The shoulders I stand on

My dad always liked to say that he believes in “generational curses.” When he said it, he was usually referring to divorce. My mom’s parents got divorced soon after my parents were married, and Dad liked to hold that up as an example of a “spirit of divorce” in my mom’s lineage.

It was a threat. A reminder that any thought Mom had of leaving him was because of this “curse” or “spirit” over her family. It wasn’t because of the horrible way he treated her.

But when I look at my mother’s family history, what I see is a lineage of women who were beaten down but kept on surviving. Women who were abused, abandoned, and widowed, and did whatever they could to provide for their children and themselves

My grandma was hit by her father, an amateur boxer. After one incident, she was so dazed that she almost got hit by a train on her walk to school. She only told my mom the story once, and her voice still shook all those years later.

Grandma’s mother moved to the city after eighth grade to work as a maid because her family couldn’t afford to feed her anymore. Somehow, she still managed to graduate high school—one of the first in her family to do so. She went on to become the first female barber in Minnesota.

The barbershop my great grandfather owned is still there, looking much the same as it did then. I stumbled across it by chance a few weeks ago.

My great-great-grandmother’s back was a mess of scars. After her parents died, her grandparents took her and her siblings in, and they beat her whenever any of the children misbehaved.

Another great-great-grandmother did laundry to support her family because her husband refused to work. He took them to California, and then, one day when she was out, packed up all their belongings and the children and went back to Minnesota. She was stranded without enough money to follow them.

Bohemian Flats along the Mississippi river in Minneapolis, Minnesota

My grandpa’s mother grew up on a houseboat on the Mississippi. They were the lowest of the low-class—even lower than the people living along on the bank. She was the last of thirteen children, two of whom drowned in the river.

The girls ate mush, while their brothers had eggs for breakfast, because the boys had to work all day doing whatever they could to support the family. Her twice-widowed mother scrubbed floors to provide for her children.


It makes sense then, that when my great-grandmother got married, she told her soon-to-be-husband that her widowed mother was coming with her. That was the deal. He agreed, and he honored that promise. For the rest of her life, my great-great-grandmother had enough to eat and her own room in their house.

If my great-grandmother hadn’t married a good man who worked his way up from errand boy to vice president of a bank. If my other great-grandmother hadn’t sacrificed so much to help her daughter be the first generation to go to college. If another hadn’t sailed from Germany by herself at sixteen. If another hadn’t married the farm hand out of necessity after her husband was dragged to death by their horses. If they hadn’t scrubbed floors, hauled laundry, gone without food, worked as a maid, not given up on their education, and fought to survive horrendous abuse…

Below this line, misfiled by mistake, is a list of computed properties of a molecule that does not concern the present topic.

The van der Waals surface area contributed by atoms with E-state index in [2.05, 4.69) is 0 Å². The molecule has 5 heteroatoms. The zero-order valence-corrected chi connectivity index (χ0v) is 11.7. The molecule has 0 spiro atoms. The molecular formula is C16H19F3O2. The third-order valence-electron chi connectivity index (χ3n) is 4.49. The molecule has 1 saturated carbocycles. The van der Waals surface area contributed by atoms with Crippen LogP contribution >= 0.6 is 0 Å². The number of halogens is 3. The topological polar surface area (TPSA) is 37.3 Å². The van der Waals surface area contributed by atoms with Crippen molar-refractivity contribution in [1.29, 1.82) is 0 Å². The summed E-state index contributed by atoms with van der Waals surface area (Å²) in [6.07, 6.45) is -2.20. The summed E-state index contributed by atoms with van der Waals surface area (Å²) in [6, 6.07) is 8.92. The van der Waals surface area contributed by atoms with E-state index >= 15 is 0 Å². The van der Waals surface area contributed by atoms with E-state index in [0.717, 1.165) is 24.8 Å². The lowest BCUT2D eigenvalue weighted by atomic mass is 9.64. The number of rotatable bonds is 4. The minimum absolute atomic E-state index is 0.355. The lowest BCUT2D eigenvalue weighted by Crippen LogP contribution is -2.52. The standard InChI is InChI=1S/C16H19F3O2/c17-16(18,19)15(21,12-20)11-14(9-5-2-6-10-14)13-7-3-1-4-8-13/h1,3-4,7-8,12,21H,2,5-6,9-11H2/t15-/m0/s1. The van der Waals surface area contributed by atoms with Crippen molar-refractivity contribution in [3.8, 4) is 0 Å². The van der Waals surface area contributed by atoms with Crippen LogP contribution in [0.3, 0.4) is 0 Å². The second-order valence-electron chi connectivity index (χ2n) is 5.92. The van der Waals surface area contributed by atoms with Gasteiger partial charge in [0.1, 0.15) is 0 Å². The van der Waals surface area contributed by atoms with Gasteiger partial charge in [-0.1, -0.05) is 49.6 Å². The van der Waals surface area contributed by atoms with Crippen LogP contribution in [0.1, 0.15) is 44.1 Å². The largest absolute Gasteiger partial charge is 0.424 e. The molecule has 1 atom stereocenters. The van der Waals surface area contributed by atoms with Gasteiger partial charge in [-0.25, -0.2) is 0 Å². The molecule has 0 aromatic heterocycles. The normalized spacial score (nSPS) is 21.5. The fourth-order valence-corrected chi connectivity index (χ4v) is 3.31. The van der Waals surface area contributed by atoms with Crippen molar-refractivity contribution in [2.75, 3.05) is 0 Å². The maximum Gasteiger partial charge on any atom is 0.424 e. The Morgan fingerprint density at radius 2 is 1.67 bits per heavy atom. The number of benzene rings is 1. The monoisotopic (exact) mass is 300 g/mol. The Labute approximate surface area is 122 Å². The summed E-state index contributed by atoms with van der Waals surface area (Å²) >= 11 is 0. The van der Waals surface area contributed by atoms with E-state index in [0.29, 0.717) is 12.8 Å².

If going back and back to stories and women I’ve never even heard of… I wouldn’t exist.

Three Ages of Woman by Gustav Klimt

More than that, I wouldn’t have the life I have now. I wouldn’t have been able to go to college. I wouldn’t be able to sit here writing this in my little townhouse in a safe part of town. I wouldn’t know what it is to have enough food to eat, to not worry about my child’s basic needs.

I wouldn’t have a mother who, in the spirit of the women of her lineage, fought to survive through horrible abuse, fought for a better life for her children. And somehow didn’t lose the core of her being in the process.

So, Dad, if I could tell you one thing now, I would say you were right, but you were wrong. When I look at Mom’s family, I do see a “generational curse” of sorts, but it is one of abusive men, neglect, and poverty. All the trauma that has been passed down from mothers to daughters and sons. The things that were so painful they were seldom spoken aloud.

The only “spirit” I see is one of endurance and survival, of mothers fighting to leave a better inheritance for their children.

source: Novelicious on Twitter

I stand on the shoulders of the women who came before me. And it makes me think of what I will pass to my child, to his children, and to theirs.

One day, no one will remember me, but the steps I take will lead to theirs. I want those steps to go past survival and into healing. I want to fight for a different kind of life, one that is not defined by the abuse of the past.

It ends here.

It begins here.

lying in the backyard with Mom

we are underwater, looking up at a surface of stars—the wind

rolls over us

presses us down into warm earth then

lifts the breath from our lips

swirls it up

to break against a shore

of trees until nothing exists except the smell of the Atlantic

where you came from

1,749 miles away

(I know it’s not Great Poetry—poetry’s not really my genre—but sometimes there’s something in your soul that simply demands to be written.)